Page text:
Soon after my conversation with my First Sergeant, I attended Captain’s Career Course (CCC) at Fort Sill in Lawton, Oklahoma. I recall my small group leader teaching a block of instruction on “The Roles of Training and Leader Development” with reference to Army Doctrine Publication (ADP) 7-0: “Training Unit and Developing Leaders”. Within this block of instruction, we learned that there were three training domains: institutional, operational, and self-development. 

Training begins in the institutional domain, which is also considered the generating force. It is where Soldiers attend schools and training centers to learn and develop individual and collective skills. The operational domain, also considered the operating force, enhances one’s institutional skills and knowledge, preparing Soldiers to employ them at echelon. While the institutional and operational domains are critical, the self-development domain is just as, if not more, important. Inside the self-development domain, it is necessary for you to take personal responsibility for sustaining your strengths and improving your weaknesses. Too many Army leaders overlook this last domain and their careers suffer because of it. This block of instruction, with the focus on the importance of self-development, seemed to build upon the concept instilled into me by my First Sergeant.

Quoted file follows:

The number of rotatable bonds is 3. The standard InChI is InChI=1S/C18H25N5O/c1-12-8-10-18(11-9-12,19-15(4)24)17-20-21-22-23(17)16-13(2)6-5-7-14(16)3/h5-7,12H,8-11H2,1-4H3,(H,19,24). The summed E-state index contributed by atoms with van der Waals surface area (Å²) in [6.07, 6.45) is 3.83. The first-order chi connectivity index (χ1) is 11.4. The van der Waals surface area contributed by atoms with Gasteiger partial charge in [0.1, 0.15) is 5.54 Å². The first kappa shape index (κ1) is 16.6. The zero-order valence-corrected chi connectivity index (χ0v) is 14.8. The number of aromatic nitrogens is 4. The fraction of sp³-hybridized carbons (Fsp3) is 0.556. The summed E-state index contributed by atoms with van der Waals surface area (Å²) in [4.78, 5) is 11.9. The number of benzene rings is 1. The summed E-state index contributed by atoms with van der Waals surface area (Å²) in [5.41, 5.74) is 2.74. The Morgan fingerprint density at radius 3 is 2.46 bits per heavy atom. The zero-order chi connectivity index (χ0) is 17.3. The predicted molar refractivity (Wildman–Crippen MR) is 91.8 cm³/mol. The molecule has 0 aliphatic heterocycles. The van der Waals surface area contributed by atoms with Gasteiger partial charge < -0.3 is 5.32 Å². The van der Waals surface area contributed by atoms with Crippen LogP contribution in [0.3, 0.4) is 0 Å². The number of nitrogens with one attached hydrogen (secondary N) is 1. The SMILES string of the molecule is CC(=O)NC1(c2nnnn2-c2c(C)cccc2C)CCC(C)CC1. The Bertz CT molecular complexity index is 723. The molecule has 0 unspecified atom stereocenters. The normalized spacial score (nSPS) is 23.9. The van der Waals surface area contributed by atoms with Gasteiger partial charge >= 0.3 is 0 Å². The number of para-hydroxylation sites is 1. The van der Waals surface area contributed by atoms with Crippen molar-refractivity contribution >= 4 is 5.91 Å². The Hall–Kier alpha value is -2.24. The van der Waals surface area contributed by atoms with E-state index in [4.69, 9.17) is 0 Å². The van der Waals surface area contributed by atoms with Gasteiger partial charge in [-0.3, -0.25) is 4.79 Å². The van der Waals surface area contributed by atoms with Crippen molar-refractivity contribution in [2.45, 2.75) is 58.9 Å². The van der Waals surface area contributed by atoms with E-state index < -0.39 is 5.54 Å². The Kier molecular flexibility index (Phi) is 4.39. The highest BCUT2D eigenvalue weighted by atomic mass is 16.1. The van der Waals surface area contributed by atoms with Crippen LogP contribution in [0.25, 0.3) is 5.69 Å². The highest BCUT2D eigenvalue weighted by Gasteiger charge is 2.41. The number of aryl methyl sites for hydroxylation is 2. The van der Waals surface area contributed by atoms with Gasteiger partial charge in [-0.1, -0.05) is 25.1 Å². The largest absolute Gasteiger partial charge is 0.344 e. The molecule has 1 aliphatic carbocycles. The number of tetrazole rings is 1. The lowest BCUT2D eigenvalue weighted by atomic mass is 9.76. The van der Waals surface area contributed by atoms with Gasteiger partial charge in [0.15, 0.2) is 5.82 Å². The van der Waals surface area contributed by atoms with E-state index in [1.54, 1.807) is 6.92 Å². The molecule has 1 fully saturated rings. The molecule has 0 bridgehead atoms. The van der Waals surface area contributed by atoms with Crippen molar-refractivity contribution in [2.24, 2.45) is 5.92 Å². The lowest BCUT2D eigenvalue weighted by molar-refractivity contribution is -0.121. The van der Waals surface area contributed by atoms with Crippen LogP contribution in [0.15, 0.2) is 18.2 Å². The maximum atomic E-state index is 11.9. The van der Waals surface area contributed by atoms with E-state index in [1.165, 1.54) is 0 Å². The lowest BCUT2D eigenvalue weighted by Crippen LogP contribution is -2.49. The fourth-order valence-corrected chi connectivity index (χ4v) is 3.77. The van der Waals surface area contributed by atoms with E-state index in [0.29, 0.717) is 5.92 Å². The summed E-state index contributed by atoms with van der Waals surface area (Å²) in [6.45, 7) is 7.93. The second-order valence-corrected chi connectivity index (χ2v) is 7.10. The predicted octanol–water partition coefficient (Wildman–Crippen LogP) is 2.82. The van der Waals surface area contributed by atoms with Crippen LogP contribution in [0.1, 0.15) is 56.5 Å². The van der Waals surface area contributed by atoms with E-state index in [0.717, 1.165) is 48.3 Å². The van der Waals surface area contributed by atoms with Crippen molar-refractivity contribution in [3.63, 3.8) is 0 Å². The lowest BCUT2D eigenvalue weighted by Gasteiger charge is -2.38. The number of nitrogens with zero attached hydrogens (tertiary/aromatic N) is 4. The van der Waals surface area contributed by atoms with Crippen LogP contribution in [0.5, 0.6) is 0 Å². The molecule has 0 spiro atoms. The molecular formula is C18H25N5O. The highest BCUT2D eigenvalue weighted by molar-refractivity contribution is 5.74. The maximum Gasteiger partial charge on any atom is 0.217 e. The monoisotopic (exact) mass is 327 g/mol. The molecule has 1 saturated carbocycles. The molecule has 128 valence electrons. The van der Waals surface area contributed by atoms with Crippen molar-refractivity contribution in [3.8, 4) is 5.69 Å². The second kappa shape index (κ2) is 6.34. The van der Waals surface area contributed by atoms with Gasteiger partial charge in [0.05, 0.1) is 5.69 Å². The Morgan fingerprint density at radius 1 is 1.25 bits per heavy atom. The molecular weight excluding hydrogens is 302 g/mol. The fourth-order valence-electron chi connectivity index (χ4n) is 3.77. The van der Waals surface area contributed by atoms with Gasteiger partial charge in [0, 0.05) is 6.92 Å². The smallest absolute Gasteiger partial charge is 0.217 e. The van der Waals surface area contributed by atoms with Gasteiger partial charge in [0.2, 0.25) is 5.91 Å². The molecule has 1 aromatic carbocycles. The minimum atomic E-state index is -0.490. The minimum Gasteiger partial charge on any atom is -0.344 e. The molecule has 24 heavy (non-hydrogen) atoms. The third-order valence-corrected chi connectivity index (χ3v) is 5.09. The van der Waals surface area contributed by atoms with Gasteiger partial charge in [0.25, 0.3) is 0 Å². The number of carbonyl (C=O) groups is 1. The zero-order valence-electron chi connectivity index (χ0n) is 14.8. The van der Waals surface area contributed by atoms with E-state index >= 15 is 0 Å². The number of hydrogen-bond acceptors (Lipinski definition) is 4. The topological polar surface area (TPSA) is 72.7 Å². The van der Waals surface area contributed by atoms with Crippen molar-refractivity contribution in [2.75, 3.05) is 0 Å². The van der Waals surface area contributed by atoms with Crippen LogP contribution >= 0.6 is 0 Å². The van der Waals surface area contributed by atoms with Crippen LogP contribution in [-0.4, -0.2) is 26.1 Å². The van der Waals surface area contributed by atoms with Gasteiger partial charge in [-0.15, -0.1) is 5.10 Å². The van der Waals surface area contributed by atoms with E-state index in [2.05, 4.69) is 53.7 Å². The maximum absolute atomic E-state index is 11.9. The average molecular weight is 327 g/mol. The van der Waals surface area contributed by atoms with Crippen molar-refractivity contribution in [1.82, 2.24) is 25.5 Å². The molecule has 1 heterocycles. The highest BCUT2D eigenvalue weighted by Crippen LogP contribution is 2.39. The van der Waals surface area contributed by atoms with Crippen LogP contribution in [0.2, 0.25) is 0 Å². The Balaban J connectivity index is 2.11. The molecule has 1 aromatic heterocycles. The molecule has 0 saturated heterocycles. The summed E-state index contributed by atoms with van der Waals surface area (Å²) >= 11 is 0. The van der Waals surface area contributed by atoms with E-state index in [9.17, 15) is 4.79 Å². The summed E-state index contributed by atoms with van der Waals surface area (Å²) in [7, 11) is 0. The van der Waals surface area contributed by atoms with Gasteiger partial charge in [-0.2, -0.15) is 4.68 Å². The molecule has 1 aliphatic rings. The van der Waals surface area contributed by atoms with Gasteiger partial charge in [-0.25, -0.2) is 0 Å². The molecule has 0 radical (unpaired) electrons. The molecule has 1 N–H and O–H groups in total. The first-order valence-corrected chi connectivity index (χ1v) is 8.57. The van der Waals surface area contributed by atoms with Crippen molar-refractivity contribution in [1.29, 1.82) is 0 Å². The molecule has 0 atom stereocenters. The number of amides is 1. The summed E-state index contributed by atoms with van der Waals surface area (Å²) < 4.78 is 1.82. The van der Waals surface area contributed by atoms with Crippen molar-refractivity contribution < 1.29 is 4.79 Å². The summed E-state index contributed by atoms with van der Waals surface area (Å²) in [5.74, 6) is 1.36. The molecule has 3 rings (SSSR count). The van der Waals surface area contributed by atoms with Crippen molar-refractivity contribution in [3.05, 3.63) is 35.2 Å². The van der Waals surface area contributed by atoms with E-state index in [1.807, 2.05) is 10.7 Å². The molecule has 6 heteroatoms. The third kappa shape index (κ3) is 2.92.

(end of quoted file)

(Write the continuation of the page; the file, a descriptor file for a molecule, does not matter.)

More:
Very soon after this realization, one of my mentors provided me with her 5-year career timeline. Her career timeline gave me a baseline template that I used to map out my career, but I noticed that I lacked the knowledge in areas such as job opportunities and promotion timelines. In my endeavor to learn, I came across the DA PAM 600-3, “Officer Professional Development and Career Management”.